North Sea Fishing

This infographic illustrates the amount of fish caught in the North Sea by different national fleets. Fishing boats from the United Kingdom land a fifth of all the fish caught. Peterhead in North East Scotland is the busiest fishing port in the UK landing 159,000 tonnes of fish in 2014, which is three times as much as any other port in the country.

The size of the fishing fleets and the estimated weight of fish and shellfish landed is identified for each country using symbols. The infographic uses an ISOTYPE design technique, where each symbol represents the same amount. Adding the symbols together gives an indication of the total number of boats in each fleet and the tonnage of fish landings.

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Urbanisation impact on wild land infographic

Fishing in the North Sea

It is estimated that 1.5 million tonnes of fish and shellfish was caught and landed from the North Sea each year between 2012 and 2014. The total tonnage of fishing boats of countries that operate in the North Sea was almost 1.3 million tonnes in 2014. However, it should be noted that the fleet symbols relate to the total number of fishing boats registered in each country. The boats may fish in other seas as well as, or instead of, the North Sea. The infographic shows the fish landed by each national fleet, although the actual port where the fish is landed may be in a different country.


After the Great War of 1914-1918, Otto Neurath (1882-1945) developed a design method called ISOTYPE (International System of Typographic Picture Education) which used simple pictograms instead of words to display complex data. By using graphic symbols to represent the data it was hoped to make it more accessible to the general public. Gerd Arntz (1901-1988), a graphic designer, was commissioned by Neurath to draw over 4000 ISOTYPE symbols. The designs use a clean simple style to provide easily recognisable icons that have stood the test of time.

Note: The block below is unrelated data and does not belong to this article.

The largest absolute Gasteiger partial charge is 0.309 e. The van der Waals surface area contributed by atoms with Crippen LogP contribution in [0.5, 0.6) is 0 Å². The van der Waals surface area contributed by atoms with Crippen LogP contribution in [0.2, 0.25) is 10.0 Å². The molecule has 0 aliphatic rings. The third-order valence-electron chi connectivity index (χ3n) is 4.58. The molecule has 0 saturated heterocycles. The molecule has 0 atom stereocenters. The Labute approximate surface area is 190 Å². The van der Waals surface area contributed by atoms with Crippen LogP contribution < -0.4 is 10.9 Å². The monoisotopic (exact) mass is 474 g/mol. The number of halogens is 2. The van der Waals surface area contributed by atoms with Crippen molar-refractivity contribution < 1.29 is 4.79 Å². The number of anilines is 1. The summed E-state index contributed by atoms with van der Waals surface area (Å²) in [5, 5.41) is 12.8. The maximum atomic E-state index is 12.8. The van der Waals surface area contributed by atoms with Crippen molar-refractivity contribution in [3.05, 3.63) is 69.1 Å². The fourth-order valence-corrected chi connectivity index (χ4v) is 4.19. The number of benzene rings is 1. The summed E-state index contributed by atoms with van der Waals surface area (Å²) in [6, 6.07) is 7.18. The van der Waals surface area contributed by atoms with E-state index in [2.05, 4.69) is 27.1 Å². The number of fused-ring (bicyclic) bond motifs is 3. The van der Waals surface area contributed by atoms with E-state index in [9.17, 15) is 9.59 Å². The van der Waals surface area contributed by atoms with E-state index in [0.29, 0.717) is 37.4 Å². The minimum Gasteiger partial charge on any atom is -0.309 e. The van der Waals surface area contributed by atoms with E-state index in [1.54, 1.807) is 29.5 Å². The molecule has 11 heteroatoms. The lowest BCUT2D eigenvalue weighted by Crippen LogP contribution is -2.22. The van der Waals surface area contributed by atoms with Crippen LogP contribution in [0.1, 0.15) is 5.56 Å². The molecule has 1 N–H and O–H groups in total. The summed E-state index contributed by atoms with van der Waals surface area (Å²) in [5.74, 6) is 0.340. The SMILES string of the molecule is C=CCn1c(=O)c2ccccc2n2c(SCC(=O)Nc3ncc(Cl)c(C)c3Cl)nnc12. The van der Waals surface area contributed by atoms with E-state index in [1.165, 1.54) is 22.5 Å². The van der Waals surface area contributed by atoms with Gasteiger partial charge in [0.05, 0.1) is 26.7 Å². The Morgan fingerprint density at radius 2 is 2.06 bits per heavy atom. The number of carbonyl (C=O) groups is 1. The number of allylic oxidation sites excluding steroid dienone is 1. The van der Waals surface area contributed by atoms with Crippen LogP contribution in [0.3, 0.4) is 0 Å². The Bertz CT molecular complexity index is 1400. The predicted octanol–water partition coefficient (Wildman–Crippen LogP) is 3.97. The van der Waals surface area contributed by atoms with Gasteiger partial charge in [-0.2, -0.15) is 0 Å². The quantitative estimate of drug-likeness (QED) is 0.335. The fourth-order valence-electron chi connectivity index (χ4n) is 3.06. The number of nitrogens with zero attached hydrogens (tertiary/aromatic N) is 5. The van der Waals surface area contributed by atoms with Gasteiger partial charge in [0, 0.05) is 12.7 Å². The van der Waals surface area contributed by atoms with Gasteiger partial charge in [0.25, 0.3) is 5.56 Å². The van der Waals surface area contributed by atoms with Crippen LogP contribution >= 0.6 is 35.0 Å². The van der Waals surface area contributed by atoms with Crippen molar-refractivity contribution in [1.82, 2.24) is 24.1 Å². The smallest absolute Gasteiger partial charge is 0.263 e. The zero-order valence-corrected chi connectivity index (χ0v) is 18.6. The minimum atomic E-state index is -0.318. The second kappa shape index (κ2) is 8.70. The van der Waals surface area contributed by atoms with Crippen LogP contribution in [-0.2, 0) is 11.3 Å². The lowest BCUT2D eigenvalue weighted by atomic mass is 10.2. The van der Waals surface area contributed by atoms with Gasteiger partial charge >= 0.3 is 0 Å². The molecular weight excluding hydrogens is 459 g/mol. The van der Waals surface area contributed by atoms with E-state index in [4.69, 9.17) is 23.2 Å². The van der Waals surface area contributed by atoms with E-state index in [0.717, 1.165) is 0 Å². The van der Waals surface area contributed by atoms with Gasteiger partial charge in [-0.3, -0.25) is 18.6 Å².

A key principle of the ISOTYPE method is that each graphic symbol represents a fixed amount. Therefore, larger amounts are shown with multiple symbols rather than changes in the scale or perspective of a single symbol. For example, five apples would be shown as five individual apples, rather than one big apple five times the size of the original. It can be seen that using graphic symbols to represent information in this way has had a significant influence on the design and use of infographics today.


Bate, A. (2016). UK Sea Fisheries Statistics. Briefing Paper No. 2788, House of Commons Library.

Eurostat, Fishing Fleet. Available at:

Livingston, A. & Livingston, I. (1998). Dictionary of Graphic Design and Designers. Thames and Hudson, London.

Løkkegaard, J., Andersen, J. L., Boje, J., Frost, H., & Hovgård, H. (2007). Report on the Faroese fisheries regulation. Department of Economics, University.

Napier, I.R. (2016). Fish Landings from the United Kingdom’s Exclusive Economic Zone: by area, nationality & species. NAFC Marine Centre, University of the Highlands and Islands.

This infographic appeared in JONO Design e-news. The e-news is published once every couple of months and each issue contains a specially designed infographic.

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